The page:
laws allow him to possess a degree of influence which circumstances do not permit him to employ.
On the other hand, the great strength of the royal prerogative in France arises from circumstances far more than from the laws. There the executive government is constantly struggling against prodigious obstacles, and exerting all its energies to repress them; so that it increases by the extent of its achievements, and by the importance of the events it controls, without modifying its constitution. If the laws had made it as feeble and as circumscribed as it is in the Union, its influence would very soon become still more preponderant.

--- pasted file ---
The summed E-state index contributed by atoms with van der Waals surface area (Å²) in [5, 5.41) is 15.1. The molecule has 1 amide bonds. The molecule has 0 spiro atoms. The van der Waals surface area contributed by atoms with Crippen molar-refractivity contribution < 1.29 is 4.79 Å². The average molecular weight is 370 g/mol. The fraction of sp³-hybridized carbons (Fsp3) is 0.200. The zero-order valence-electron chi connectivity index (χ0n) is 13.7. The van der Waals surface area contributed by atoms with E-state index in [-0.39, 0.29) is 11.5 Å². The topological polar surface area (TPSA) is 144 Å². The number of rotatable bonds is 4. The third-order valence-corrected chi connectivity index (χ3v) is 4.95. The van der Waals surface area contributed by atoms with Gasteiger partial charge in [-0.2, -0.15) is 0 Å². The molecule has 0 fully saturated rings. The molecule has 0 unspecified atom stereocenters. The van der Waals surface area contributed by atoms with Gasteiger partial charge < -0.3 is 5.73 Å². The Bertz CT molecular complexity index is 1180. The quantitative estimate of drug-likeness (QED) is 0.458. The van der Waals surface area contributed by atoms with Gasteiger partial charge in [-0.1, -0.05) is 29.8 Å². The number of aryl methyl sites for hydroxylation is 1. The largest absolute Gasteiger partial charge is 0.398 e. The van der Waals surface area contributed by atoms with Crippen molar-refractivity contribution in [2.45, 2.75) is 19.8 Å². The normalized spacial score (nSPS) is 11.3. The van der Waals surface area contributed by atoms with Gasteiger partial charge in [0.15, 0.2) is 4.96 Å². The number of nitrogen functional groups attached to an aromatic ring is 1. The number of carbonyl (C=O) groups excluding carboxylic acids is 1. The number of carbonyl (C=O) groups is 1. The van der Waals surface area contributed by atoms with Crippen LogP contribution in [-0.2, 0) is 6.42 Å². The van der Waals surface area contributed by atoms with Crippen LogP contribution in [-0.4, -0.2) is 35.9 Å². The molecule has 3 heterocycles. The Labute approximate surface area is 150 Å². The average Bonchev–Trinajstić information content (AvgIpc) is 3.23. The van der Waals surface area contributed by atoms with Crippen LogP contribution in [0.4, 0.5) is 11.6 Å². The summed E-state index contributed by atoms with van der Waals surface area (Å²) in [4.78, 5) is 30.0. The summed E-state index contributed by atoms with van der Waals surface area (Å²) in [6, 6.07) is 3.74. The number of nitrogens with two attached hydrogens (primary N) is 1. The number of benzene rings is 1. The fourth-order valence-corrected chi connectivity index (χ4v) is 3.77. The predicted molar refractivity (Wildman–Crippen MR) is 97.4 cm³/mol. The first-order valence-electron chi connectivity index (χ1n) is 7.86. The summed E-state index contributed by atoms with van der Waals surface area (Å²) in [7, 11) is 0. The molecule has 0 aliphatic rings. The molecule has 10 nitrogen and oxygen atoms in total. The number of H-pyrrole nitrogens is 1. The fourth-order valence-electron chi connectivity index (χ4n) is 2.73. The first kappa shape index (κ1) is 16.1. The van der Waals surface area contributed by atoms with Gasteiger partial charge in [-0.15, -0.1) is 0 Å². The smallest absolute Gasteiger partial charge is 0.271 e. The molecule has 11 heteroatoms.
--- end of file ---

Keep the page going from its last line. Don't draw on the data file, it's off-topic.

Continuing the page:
WHY THE PRESIDENT OF THE UNITED STATES DOES NOT REQUIRE THE MAJORITY OF THE TWO HOUSES IN ORDER TO CARRY ON THE GOVERNMENT.
It is an established axiom in Europe that a constitutional King cannot persevere in a system of government which is opposed by the two other branches of the legislature. But several Presidents of the United States have been known to lose the majority in the legislative body, without being obliged to abandon the supreme power, and without inflicting a serious evil upon society. I have heard this fact quoted as an instance of the independence and the power of the executive government in America: